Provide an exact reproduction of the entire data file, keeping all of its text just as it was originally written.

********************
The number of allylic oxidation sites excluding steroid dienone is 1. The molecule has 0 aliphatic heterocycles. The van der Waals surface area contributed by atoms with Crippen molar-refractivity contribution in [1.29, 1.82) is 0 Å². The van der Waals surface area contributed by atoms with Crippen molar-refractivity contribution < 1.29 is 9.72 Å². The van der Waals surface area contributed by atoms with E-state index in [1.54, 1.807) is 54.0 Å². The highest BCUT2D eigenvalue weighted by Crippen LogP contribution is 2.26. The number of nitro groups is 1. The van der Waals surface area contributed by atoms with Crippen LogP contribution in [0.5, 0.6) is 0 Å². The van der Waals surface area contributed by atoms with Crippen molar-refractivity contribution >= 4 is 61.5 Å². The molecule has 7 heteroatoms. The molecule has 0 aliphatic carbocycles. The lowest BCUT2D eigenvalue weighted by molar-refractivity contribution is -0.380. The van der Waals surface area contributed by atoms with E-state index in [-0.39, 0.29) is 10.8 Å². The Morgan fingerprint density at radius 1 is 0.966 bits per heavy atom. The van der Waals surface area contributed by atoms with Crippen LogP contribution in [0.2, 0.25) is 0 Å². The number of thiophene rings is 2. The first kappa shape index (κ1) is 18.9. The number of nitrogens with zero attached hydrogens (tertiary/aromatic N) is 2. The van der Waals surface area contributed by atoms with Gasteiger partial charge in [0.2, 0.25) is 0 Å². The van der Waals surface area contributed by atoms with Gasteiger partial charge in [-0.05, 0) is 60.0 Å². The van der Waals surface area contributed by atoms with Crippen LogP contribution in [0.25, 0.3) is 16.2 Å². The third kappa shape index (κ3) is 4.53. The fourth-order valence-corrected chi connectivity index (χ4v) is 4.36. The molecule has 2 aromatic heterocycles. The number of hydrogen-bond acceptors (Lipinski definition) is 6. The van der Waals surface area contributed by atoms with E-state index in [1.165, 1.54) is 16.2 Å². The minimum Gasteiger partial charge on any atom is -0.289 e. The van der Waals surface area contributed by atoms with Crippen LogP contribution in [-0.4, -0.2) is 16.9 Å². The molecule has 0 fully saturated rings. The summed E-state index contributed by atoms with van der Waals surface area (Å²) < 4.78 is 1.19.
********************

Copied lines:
The number of allylic oxidation sites excluding steroid dienone is 1. The molecule has 0 aliphatic heterocycles. The van der Waals surface area contributed by atoms with Crippen molar-refractivity contribution in [1.29, 1.82) is 0 Å². The van der Waals surface area contributed by atoms with Crippen molar-refractivity contribution < 1.29 is 9.72 Å². The van der Waals surface area contributed by atoms with E-state index in [1.54, 1.807) is 54.0 Å². The highest BCUT2D eigenvalue weighted by Crippen LogP contribution is 2.26. The number of nitro groups is 1. The van der Waals surface area contributed by atoms with Crippen LogP contribution in [0.5, 0.6) is 0 Å². The van der Waals surface area contributed by atoms with Crippen molar-refractivity contribution >= 4 is 61.5 Å². The molecule has 7 heteroatoms. The molecule has 0 aliphatic carbocycles. The lowest BCUT2D eigenvalue weighted by molar-refractivity contribution is -0.380. The van der Waals surface area contributed by atoms with E-state index in [-0.39, 0.29) is 10.8 Å². The Morgan fingerprint density at radius 1 is 0.966 bits per heavy atom. The van der Waals surface area contributed by atoms with Crippen LogP contribution in [0.2, 0.25) is 0 Å². The number of thiophene rings is 2. The first kappa shape index (κ1) is 18.9. The number of nitrogens with zero attached hydrogens (tertiary/aromatic N) is 2. The van der Waals surface area contributed by atoms with Gasteiger partial charge in [0.2, 0.25) is 0 Å². The van der Waals surface area contributed by atoms with Gasteiger partial charge in [-0.05, 0) is 60.0 Å². The van der Waals surface area contributed by atoms with Crippen LogP contribution in [0.25, 0.3) is 16.2 Å². The third kappa shape index (κ3) is 4.53. The fourth-order valence-corrected chi connectivity index (χ4v) is 4.36. The molecule has 2 aromatic heterocycles. The number of hydrogen-bond acceptors (Lipinski definition) is 6. The van der Waals surface area contributed by atoms with E-state index in [1.165, 1.54) is 16.2 Å². The minimum Gasteiger partial charge on any atom is -0.289 e. The van der Waals surface area contributed by atoms with Crippen LogP contribution in [-0.4, -0.2) is 16.9 Å². The molecule has 0 fully saturated rings. The summed E-state index contributed by atoms with van der Waals surface area (Å²) < 4.78 is 1.19.